A Little Love for Lester Laminack

Saturday, April 11, 2015

     Here I go again...  Another photo opp with a famous literacy leader.  :)

     +Anne Kruder and +Felicia Frazier had signed up to go to a workshop about writing, but I was unfamiliar with the presenter.  I heard he was a prolific author, but I do not have any copies of his books.  But, those ladies are SUPER SMART.  If they know this man, then I need to go see him.  So, I registered for Lester Laminack.  My son woke up with a fever that morning, and I almost did not go, but knowing how intelligent Anne and Felicia are, I figured out a way to go for most of the conference.  And boy, were they right.   I have a lit coach crush on Lester Laminack now. 

Lester's Thoughts on the Common Core

Everyone who talks about the Common Core is offering their interpretation.  It doesn't mean they are right.  
Side Note: That includes well intentioned literacy coaches like myself.

The 4 corners of the page, on a literacy level, means to stay on the page.  That could mean to support our own thinking with text examples, or close reading text to create deeper understanding.

The words "close reading" are not in the Common Core.
(BTW, I have heard this A LOT.  It's true.  I checked.)

Close reading means many things to many people.  It is probably not this, though.
Lester modeled a first grade close reading for us.  It reminded me of my son and daughter, so I snapped a shot the next time my son did it.  Lester's face was closer to the book, though.   I guess my son needs some help with close reading.  :)

If we only focus on text dependent questions, then we are going back to AR type questions.  Let's not go back 20 years.  Use the text to support ideas, not to answer a question and move on.

CCSS is a huge step in the right direction, compared to No Child Left Behind and Race to the Top.  

If you drink the Kool-Aide, then you won't see flexibility.  Be careful when drinking the Kool-Aide for the next big thing.  
(This is where I was shouting in my head, "Balanced Literacy!!!  Everything has a place!!!  Balance!)

He talked about how, over time, things have gotten blown out of proportion and given too much focus for the wrong reasons.  Big books, leveled books, nonfiction focus, close reading... Things become a FOCUS rather than a piece of the bigger puzzle.  So true.  

Lester Laminack feels that the Common Core is really saying make everything reading and writing intensive, but make reading and writing reciprocal processes like addition and subtraction.  Use one to teach the other.  Use what you are teaching in reading, and flip it to writing too.

Lester's Thoughts on Read Alouds

This part of the day has really made me think about the scaffolds and supports that we give our kids when they read.  He mentioned how he had gone to see a movie (Black Swan), and was totally blown away by the ending.  So, he took two different friends to see it.  One he had prepped for what he wanted them to notice, and one he didn't  The one he didn't enjoyed the movie more, because they were able to make their own meaning.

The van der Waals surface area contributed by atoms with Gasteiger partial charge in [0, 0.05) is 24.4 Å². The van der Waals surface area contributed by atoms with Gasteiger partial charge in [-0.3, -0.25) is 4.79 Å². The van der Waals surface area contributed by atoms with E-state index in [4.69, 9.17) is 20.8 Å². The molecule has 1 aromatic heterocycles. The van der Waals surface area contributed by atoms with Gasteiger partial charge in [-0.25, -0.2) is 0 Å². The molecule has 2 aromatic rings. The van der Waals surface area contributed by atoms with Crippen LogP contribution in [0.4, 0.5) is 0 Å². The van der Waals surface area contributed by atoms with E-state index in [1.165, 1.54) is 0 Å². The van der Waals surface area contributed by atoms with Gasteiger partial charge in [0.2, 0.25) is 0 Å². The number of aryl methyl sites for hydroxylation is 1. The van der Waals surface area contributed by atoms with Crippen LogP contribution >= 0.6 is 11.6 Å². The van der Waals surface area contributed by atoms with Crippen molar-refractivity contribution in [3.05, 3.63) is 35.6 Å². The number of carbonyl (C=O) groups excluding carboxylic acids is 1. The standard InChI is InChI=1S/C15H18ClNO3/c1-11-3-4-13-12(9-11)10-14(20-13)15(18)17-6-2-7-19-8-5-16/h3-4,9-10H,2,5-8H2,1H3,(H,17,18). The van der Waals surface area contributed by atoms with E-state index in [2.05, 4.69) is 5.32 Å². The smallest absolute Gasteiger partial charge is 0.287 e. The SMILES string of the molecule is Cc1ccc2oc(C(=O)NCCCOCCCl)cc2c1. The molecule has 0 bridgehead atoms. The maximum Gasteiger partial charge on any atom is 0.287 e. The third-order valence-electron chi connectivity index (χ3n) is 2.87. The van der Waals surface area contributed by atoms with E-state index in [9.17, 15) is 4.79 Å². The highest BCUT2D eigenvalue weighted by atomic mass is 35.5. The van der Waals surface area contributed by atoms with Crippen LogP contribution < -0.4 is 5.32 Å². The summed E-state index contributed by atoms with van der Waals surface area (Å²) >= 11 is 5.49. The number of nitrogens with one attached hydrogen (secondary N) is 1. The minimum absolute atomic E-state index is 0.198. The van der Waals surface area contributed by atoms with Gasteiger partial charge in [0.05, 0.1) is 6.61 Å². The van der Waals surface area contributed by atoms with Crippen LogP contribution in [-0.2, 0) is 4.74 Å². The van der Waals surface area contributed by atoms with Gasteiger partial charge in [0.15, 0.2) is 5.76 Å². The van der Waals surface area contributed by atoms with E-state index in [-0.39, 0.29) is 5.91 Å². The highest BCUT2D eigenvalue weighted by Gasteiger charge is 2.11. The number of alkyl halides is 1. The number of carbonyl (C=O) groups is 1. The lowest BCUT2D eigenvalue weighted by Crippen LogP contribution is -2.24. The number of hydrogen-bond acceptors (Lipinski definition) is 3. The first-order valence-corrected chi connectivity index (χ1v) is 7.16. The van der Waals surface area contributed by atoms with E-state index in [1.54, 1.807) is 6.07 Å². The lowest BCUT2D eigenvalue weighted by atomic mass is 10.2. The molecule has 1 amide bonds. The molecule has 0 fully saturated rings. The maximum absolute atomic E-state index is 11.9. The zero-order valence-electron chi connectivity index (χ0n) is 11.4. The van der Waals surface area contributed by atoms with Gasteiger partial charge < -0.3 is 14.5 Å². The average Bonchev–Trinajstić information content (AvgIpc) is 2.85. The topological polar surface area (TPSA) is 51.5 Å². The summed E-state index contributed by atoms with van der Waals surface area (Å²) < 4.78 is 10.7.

This really struck me.  How often do we give our students very specific lenses to read?  How often do those lenses make it impossible for them to focus on what they want to focus on?  Are we allowing our students to think independently while reading, too?

I started a whole teacher book club to test this idea out.  More on that in another post...

After the talked about Black Swan, he also said that the first read of a read aloud should be a "Movie Read."  You read it like a movie, with no stop and jots, no think alouds, etc.  You just read it for enjoyment, and let the kids process it on their own.  Then, when you revisit it (say to close read it with a lens) you model those strategies.  Leave the kids hanging a bit, and let them explore their own meaning.  

He also said something that I really feel makes Balanced Literacy work all that much more effectively.  He said that we should look in our rearview mirror and look at what we taught in reading, and use that to teach writing using anchor texts.  I think we do that a lot at Hiawatha, but sometimes it isn't exactly in our rearview mirror.  Perhaps we need to let the concepts sink in a little more before we can expect to see them in our writing, too.

Closing Thoughts

     Sadly, I had to leave at lunch to take my son to the doctor.  Ear infection.  Ugh.  I hope he comes again so that I can experience the work with picture books!!!  That seriously would have been my favorite part- digging through our favorite pictures books to find anchor texts for writing.  That is right up my alley. 

     I started writing this post over a month ago, but the Slice of Life Challenge distracted me from finishing it.  I was reminded when he tweeted the cover of his next book, which will go into much more detail the ideas I described here.

     He also right at the beginning of the day that I'd like to close with.  It really resonated with me.  He said that many of our readers just jet ski through a text.  They stay at the surface.  I find that so frequently with the students at our school, and most commonly the ones who are at grade level and above.  I can't wait to read his book and perhaps change my instructional practices a bit, hoping that our readers dive in, rather than just skim the surface.  

     Until then, time to fill my Amazon wish list with his titles...

1 comment:

  1. Great post. I have been thinking so much about all of these things since leaving his talk on Friday, too-- it was just SO good... so rich... so many things to think about. I particularly like this line: Things become a FOCUS rather than a piece of the bigger puzzle. I hope your little one feels better!